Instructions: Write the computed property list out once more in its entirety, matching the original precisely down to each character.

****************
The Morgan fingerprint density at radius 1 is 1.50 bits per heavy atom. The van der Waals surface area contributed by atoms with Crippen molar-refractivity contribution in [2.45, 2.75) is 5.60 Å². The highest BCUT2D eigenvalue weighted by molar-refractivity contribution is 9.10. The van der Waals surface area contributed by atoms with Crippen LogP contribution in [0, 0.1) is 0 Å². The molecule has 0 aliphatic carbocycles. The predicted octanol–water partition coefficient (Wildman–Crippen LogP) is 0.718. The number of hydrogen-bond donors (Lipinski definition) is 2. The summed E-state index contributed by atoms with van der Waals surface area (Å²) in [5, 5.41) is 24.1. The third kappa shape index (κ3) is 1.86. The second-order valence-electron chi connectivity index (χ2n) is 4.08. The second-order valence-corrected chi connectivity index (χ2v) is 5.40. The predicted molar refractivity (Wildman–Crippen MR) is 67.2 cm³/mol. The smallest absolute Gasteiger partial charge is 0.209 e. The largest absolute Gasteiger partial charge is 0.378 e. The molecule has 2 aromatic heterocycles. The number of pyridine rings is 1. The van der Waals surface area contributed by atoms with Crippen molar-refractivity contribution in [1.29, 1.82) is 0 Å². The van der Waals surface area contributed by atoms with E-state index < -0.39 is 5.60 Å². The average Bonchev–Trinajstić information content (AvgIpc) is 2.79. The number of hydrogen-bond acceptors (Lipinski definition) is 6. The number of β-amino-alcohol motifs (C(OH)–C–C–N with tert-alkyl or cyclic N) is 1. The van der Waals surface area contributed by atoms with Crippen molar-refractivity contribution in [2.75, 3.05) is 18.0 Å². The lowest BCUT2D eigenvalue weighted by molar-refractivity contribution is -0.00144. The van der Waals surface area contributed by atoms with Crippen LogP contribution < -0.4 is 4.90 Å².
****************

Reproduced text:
The Morgan fingerprint density at radius 1 is 1.50 bits per heavy atom. The van der Waals surface area contributed by atoms with Crippen molar-refractivity contribution in [2.45, 2.75) is 5.60 Å². The highest BCUT2D eigenvalue weighted by molar-refractivity contribution is 9.10. The van der Waals surface area contributed by atoms with Crippen LogP contribution in [0, 0.1) is 0 Å². The molecule has 0 aliphatic carbocycles. The predicted octanol–water partition coefficient (Wildman–Crippen LogP) is 0.718. The number of hydrogen-bond donors (Lipinski definition) is 2. The summed E-state index contributed by atoms with van der Waals surface area (Å²) in [5, 5.41) is 24.1. The third kappa shape index (κ3) is 1.86. The second-order valence-electron chi connectivity index (χ2n) is 4.08. The second-order valence-corrected chi connectivity index (χ2v) is 5.40. The predicted molar refractivity (Wildman–Crippen MR) is 67.2 cm³/mol. The smallest absolute Gasteiger partial charge is 0.209 e. The largest absolute Gasteiger partial charge is 0.378 e. The molecule has 2 aromatic heterocycles. The number of pyridine rings is 1. The van der Waals surface area contributed by atoms with Crippen molar-refractivity contribution in [1.29, 1.82) is 0 Å². The van der Waals surface area contributed by atoms with E-state index < -0.39 is 5.60 Å². The average Bonchev–Trinajstić information content (AvgIpc) is 2.79. The number of hydrogen-bond acceptors (Lipinski definition) is 6. The number of β-amino-alcohol motifs (C(OH)–C–C–N with tert-alkyl or cyclic N) is 1. The van der Waals surface area contributed by atoms with Crippen molar-refractivity contribution in [2.75, 3.05) is 18.0 Å². The lowest BCUT2D eigenvalue weighted by molar-refractivity contribution is -0.00144. The van der Waals surface area contributed by atoms with Crippen LogP contribution < -0.4 is 4.90 Å².